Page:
While conducting a major examination, I noticed that a student of mine who was seated at the back was not moving. As I silently approached him, I found out that he was sleeping! Sleeping while taking an exam? Yes, it’s also my first time experience. Assuming that it was not done intentionally and he must not be feeling well that time, I just let him sleep. It’s good that after three minutes, he woke up and then continued taking the exam. The same student once slept in my regular class session. And he did not wake up even after I dismissed the class. Fortunate indeed are the ‘young ones’. We, the ‘young once,’ on the contrary, would experience having a professor that prohibited his or her student from even looking at his/her watch!

Wahhabism from Africa

In a regional workshop on violent extremism and religious education in Southeast Asia, the speaker in a plenary session gained enough audacity in claiming thus: “You know, there’s no problem with Wahhabism from Saudi Arabia; the one that brings problems around the world is the Wahhabism from Africa!” What – Wahhabism from Africa!

Choice of Words

A close friend recently reasoned out, “I did not give wrong information; I was only wrong in my choice of word!” No comment.

How about you? Any amusing experience you want to share?

Categories: Current Events, Social Issues | Tags: , , , , , | Leave a comment

An All-embracing Room

In my recent trip to Sri Lanka, there was really a sense of relief to get a connecting flight that would not pass by the overly congested NAIA (Ninoy Aquino International Airport) in Manila.


As I would routinely do in any transit airport, when I was in Changi Airport (Singapore) en route to Colombo, I started to perform my ‘rituals’ – the three (3) P’s: (1) picture, (2) purchase, and (3) prayer, in reverse order.

After the performance of the two rituals, I roamed around the airport to snap pictures, particularly around the airport’s Enchanted Garden.

Prior to that, I purchased two pieces of magnetic souvenir items for the refrigerator back home.

As soon as I entered the airport, the first thing I did was to look for the prayer room. As I could not find any “Muslim prayer room” sign, I ventured to ask from an airport staff, who indicated a particular direction.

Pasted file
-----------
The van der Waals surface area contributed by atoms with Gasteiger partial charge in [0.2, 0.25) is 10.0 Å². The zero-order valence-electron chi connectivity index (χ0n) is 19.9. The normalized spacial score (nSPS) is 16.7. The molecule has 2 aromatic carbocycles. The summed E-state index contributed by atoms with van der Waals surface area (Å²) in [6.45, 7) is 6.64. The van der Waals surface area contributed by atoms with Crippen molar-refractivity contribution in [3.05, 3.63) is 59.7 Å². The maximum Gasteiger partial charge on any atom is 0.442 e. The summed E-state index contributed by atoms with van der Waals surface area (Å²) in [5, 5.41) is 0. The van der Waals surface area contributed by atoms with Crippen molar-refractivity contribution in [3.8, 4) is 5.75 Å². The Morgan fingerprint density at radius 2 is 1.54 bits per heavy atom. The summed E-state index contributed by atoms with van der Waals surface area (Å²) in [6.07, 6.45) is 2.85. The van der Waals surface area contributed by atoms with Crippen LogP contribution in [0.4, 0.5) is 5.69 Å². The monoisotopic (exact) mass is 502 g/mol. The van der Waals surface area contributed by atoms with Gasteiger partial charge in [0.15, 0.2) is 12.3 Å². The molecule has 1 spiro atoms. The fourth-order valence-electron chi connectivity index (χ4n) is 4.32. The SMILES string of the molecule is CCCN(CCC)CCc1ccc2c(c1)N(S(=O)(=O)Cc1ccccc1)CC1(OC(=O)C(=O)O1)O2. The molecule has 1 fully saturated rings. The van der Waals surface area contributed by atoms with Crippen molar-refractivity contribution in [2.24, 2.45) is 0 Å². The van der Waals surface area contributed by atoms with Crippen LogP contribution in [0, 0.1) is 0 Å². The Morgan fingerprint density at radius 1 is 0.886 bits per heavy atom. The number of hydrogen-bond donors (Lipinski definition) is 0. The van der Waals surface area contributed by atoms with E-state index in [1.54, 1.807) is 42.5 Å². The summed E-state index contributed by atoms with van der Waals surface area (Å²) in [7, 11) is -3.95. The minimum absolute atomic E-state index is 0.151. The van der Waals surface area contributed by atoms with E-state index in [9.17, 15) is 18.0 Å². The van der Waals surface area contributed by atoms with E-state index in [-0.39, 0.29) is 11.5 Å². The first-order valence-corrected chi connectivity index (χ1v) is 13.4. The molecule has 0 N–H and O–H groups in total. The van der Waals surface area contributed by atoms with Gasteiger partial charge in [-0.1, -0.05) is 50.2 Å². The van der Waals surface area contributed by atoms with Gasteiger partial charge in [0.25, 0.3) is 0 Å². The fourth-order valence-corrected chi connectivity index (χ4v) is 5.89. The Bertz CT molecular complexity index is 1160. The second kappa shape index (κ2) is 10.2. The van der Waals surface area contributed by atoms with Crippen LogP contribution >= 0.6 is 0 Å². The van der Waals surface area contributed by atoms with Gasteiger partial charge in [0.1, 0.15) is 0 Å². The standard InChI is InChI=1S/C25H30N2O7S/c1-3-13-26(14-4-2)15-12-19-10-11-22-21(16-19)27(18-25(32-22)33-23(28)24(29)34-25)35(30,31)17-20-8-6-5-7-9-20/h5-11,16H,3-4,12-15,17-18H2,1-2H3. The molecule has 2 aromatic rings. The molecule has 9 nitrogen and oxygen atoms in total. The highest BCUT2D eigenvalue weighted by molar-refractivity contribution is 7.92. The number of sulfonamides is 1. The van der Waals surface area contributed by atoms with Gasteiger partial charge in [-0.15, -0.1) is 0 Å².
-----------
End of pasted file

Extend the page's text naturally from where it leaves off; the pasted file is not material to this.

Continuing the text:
When I went there, what I found was “Multi-religion Prayer Room.” I hesitantly entered the room, and the first thing I noticed was the ablution area for gents. Eureka!

The beauty of openness which this room embodies inevitably brought to my mind the Mosque in Madinah during the time of the Prophet.

During the 9th Year After Hijrah (a year after the Fall of Makkah), which was known as the Year of Deputations on account of the delegates around the Arabian Peninsula visiting Madinah in order to embrace Islam or pay jizyah (tax paid by non-Muslim citizens of the Islamic state), a delegation of Christians from Najran (border between Hijaz and Yemen) came to discuss with the Prophet. (See “Tarikh al-Ya’qubi,” vol. 2, p. 66)

As recorded in “Sirah al-Halabi” (vol. 3, p. 239) and other sources, the Christian delegation was entertained in the mosque and when their time for prayer set in, they were granted the full permission to offer their prayers right there.

After I offered my prayer in that all-embracing room of the airport, little did I know that I would witness a more fascinating beauty of openness and tolerance in the heart of Colombo – a mosque and a church attached to one another for almost a century now.

(An excerpt from my upcoming book, COMBO TRIP TO COLOMBO)

Categories: Interfaith and Intra-faith Dialogue, Travel | Tags: , , , , | Leave a comment